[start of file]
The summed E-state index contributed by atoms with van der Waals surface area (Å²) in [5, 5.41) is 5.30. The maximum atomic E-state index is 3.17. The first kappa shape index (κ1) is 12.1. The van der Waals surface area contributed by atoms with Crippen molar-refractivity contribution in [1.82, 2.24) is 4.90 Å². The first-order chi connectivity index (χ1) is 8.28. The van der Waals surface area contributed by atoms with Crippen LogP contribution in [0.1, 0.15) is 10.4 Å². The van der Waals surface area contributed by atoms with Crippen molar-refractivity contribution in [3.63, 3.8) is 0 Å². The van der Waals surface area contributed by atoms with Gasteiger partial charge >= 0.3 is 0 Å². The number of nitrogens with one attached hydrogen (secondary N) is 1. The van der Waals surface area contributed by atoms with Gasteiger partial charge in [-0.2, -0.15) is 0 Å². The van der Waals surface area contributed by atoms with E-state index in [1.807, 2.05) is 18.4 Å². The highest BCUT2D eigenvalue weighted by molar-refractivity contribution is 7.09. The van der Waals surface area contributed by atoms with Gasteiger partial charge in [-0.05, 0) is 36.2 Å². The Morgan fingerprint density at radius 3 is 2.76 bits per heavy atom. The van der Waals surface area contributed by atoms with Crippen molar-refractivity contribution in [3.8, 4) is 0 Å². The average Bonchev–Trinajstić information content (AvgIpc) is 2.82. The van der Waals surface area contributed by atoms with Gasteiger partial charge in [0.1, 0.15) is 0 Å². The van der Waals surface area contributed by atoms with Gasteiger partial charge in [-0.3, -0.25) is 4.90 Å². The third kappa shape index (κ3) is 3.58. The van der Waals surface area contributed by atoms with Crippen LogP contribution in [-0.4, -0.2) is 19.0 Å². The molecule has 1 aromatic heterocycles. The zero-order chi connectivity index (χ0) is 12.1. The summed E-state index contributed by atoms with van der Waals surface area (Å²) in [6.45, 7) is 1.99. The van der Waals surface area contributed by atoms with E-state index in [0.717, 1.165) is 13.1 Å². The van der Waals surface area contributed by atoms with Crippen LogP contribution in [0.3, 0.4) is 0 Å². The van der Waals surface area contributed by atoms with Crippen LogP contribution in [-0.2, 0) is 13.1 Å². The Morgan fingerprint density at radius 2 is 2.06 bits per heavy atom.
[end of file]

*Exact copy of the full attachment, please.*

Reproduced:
The summed E-state index contributed by atoms with van der Waals surface area (Å²) in [5, 5.41) is 5.30. The maximum atomic E-state index is 3.17. The first kappa shape index (κ1) is 12.1. The van der Waals surface area contributed by atoms with Crippen molar-refractivity contribution in [1.82, 2.24) is 4.90 Å². The first-order chi connectivity index (χ1) is 8.28. The van der Waals surface area contributed by atoms with Crippen LogP contribution in [0.1, 0.15) is 10.4 Å². The van der Waals surface area contributed by atoms with Crippen molar-refractivity contribution in [3.63, 3.8) is 0 Å². The van der Waals surface area contributed by atoms with Gasteiger partial charge >= 0.3 is 0 Å². The number of nitrogens with one attached hydrogen (secondary N) is 1. The van der Waals surface area contributed by atoms with Gasteiger partial charge in [-0.2, -0.15) is 0 Å². The van der Waals surface area contributed by atoms with E-state index in [1.807, 2.05) is 18.4 Å². The highest BCUT2D eigenvalue weighted by molar-refractivity contribution is 7.09. The van der Waals surface area contributed by atoms with Gasteiger partial charge in [-0.05, 0) is 36.2 Å². The Morgan fingerprint density at radius 3 is 2.76 bits per heavy atom. The van der Waals surface area contributed by atoms with Crippen molar-refractivity contribution in [3.8, 4) is 0 Å². The average Bonchev–Trinajstić information content (AvgIpc) is 2.82. The van der Waals surface area contributed by atoms with Gasteiger partial charge in [0.1, 0.15) is 0 Å². The van der Waals surface area contributed by atoms with Gasteiger partial charge in [-0.3, -0.25) is 4.90 Å². The third kappa shape index (κ3) is 3.58. The van der Waals surface area contributed by atoms with Crippen LogP contribution in [-0.4, -0.2) is 19.0 Å². The molecule has 1 aromatic heterocycles. The zero-order chi connectivity index (χ0) is 12.1. The summed E-state index contributed by atoms with van der Waals surface area (Å²) in [6.45, 7) is 1.99. The van der Waals surface area contributed by atoms with E-state index in [0.717, 1.165) is 13.1 Å². The van der Waals surface area contributed by atoms with Crippen LogP contribution in [0.3, 0.4) is 0 Å². The van der Waals surface area contributed by atoms with Crippen LogP contribution in [-0.2, 0) is 13.1 Å². The Morgan fingerprint density at radius 2 is 2.06 bits per heavy atom.